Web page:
The government’s draft IRP (Integrated Resource Plan) 2018 – the country’s new electricity roadmap released this week – has been welcomed overall as a big improvement on the outdated plan of 2010, but it has also drawn criticism.
One of the more worrying criticisms is that it does not adequately prepare South Africa to become part of the global transition away from fossil fuel to renewable energy, a trajectory that the government has committed to.
An aspect that has drawn praise from many quarters is the government’s decision finally to dump the politically-mired, hugely expensive nuclear expansion project.
The proposed eight to 10 new nuclear power stations, said to have a price tag of a trillion rand, will no longer be part of the country’s future electricity mix – at least not until 2030, which is the time horizon the plan covers.
Nuclear could come back in a post-2030 IRP, but with the escalating costs of nuclear this is unlikely to happen.
Another aspect that has been welcomed is the emphasis on cheaper renewable energy and gas for electricity generation over the next 12 years, and the fact that the plan has incorporated into its modelling the significant drop in renewable energy prices.
The inclusion of two new coal-fired power stations to be built by the private sector has drawn sharp criticism because of cost implications and health and environmental impacts.
Although the power stations are relatively small, energy experts say this addition of new coal power will push up the cost of electricity substantially.
It is also likely to increase greenhouse gas emissions to a level where South Africa may not be able to meet its commitment to cutting these climate-changing gases.
Energy Minister Jeff Radebe said when the Department of Energy updated the IRP, it wanted a plan for future electricity generation up to 2030 that used the least cost as a starting point. The modelling was done and the least-cost scenario was one with an emphasis on renewable energy.
This draft IRP limits the plan to 2030, rather than the longer 2050 timeline of the former IRP. This has also been described as a good change as the developments in the global energy sector are rapid.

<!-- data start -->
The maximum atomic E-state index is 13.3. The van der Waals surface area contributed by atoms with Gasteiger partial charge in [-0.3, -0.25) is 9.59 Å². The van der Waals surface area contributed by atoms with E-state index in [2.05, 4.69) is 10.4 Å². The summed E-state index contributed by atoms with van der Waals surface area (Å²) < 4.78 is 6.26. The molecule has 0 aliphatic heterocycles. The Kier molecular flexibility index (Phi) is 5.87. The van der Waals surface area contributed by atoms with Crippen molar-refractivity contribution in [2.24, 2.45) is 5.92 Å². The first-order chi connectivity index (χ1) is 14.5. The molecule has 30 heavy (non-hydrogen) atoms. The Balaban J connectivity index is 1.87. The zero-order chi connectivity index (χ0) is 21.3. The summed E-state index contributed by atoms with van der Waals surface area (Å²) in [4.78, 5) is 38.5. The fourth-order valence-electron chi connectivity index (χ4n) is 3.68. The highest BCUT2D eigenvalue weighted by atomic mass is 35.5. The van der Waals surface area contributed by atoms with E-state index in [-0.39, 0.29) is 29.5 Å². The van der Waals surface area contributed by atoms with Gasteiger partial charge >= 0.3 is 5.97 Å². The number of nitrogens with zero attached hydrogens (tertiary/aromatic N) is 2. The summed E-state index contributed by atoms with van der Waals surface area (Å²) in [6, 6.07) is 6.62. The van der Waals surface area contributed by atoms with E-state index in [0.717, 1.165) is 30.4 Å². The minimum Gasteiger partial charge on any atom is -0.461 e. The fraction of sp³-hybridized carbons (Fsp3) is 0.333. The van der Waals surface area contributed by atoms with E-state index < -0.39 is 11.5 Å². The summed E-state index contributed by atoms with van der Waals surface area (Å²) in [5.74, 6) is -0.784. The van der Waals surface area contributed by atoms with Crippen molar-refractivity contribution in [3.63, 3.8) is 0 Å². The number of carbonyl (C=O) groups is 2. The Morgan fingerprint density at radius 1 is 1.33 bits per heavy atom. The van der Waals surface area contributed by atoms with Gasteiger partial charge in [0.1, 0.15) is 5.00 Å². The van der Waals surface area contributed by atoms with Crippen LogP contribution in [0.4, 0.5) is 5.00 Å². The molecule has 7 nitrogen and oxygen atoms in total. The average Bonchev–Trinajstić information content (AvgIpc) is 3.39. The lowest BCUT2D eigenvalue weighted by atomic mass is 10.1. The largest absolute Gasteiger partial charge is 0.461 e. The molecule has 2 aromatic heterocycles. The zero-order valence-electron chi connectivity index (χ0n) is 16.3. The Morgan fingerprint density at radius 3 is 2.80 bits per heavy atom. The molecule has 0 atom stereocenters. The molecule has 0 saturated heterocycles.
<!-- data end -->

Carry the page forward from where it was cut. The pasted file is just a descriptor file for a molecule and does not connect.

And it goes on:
Johan van den Berg, managing director of Skrander, a company that advises on sustainability and energy, said once the least-cost modelling had been done, the government then had to balance that outcome with various policy considerations such as protecting the coal industry and miners’ jobs. So it made changes, or policy adjustments.
“You do the modelling which tells you what you should build and the lowest cost model is renewable-energy rich. Then you do policy adjustments and you can make any changes you like, but each change has a cost.”
The result of the policy-adjusted plan was that the following new electricity generation would be built between now and 2030: 8100MW of new wind power; 8100MW of gas; 5670MW of solar photovoltaic (PV); 2500MW of hydro and 1000MW of coal.
If the draft IRP is adopted, it would mean that by 2030 the electricity mix would be 46% coal-generated; 16% gas; 15% wind; 10% solar PV; 6% hydro; 4% pumped storage; 2.5% nuclear and 1% concentrated solar power.
The 2.5% of nuclear is the existing Koeberg power station, due to be decommissioned between 2045 and 2047.
The 1000MW of new coal power in the IRP is made up of two proposed power stations, Khanyisa and Thabametsi, both to be built by the private sector as part of the government’s independent power producers’ programme.
The addition of new coal in the draft IRP has met with strong criticism from Greenpeace Africa and the Life After Coal Campaign.
Robyn Hugo from Centre for Environmental Rights, said in including the 1000MW of new coal the IRP had failed to take sufficient account of the external costs to society and the environment.